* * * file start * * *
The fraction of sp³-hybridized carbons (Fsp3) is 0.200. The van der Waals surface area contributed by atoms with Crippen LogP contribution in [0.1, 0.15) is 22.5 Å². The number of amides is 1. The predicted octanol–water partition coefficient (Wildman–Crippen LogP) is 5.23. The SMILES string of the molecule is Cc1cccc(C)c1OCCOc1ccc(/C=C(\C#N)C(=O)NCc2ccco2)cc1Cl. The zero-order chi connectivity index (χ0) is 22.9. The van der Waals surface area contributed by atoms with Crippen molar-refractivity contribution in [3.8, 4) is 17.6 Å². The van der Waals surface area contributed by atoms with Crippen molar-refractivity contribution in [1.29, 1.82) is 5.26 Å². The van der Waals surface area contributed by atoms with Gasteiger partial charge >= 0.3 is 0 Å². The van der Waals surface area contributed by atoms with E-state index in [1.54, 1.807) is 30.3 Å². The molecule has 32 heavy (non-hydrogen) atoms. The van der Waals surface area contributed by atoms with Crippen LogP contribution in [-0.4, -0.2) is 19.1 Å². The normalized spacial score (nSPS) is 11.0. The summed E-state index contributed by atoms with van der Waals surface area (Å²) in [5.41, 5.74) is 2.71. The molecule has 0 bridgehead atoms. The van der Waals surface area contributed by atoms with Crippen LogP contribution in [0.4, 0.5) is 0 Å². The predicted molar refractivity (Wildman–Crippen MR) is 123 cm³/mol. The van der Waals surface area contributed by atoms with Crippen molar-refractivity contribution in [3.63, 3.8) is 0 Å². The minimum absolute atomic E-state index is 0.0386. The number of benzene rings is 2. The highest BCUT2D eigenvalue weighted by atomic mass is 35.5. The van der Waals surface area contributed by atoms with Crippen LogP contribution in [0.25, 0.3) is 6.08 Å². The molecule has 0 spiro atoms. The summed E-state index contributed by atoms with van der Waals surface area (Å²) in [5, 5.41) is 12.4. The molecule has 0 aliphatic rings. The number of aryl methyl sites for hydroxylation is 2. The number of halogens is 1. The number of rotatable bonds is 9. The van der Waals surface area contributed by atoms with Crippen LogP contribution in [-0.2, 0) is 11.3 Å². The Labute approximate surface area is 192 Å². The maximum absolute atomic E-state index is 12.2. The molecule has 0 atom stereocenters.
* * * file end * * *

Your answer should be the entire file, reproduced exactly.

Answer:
The fraction of sp³-hybridized carbons (Fsp3) is 0.200. The van der Waals surface area contributed by atoms with Crippen LogP contribution in [0.1, 0.15) is 22.5 Å². The number of amides is 1. The predicted octanol–water partition coefficient (Wildman–Crippen LogP) is 5.23. The SMILES string of the molecule is Cc1cccc(C)c1OCCOc1ccc(/C=C(\C#N)C(=O)NCc2ccco2)cc1Cl. The zero-order chi connectivity index (χ0) is 22.9. The van der Waals surface area contributed by atoms with Crippen molar-refractivity contribution in [3.8, 4) is 17.6 Å². The van der Waals surface area contributed by atoms with Crippen molar-refractivity contribution in [1.29, 1.82) is 5.26 Å². The van der Waals surface area contributed by atoms with Gasteiger partial charge >= 0.3 is 0 Å². The van der Waals surface area contributed by atoms with E-state index in [1.54, 1.807) is 30.3 Å². The molecule has 32 heavy (non-hydrogen) atoms. The van der Waals surface area contributed by atoms with Crippen LogP contribution in [-0.4, -0.2) is 19.1 Å². The normalized spacial score (nSPS) is 11.0. The summed E-state index contributed by atoms with van der Waals surface area (Å²) in [5.41, 5.74) is 2.71. The molecule has 0 bridgehead atoms. The van der Waals surface area contributed by atoms with Crippen LogP contribution in [0.4, 0.5) is 0 Å². The predicted molar refractivity (Wildman–Crippen MR) is 123 cm³/mol. The van der Waals surface area contributed by atoms with Crippen molar-refractivity contribution in [3.63, 3.8) is 0 Å². The minimum absolute atomic E-state index is 0.0386. The number of benzene rings is 2. The highest BCUT2D eigenvalue weighted by atomic mass is 35.5. The van der Waals surface area contributed by atoms with Crippen LogP contribution in [0.25, 0.3) is 6.08 Å². The molecule has 0 spiro atoms. The summed E-state index contributed by atoms with van der Waals surface area (Å²) in [5, 5.41) is 12.4. The molecule has 0 aliphatic rings. The number of aryl methyl sites for hydroxylation is 2. The number of halogens is 1. The number of rotatable bonds is 9. The van der Waals surface area contributed by atoms with Crippen LogP contribution in [-0.2, 0) is 11.3 Å². The Labute approximate surface area is 192 Å². The maximum absolute atomic E-state index is 12.2. The molecule has 0 atom stereocenters.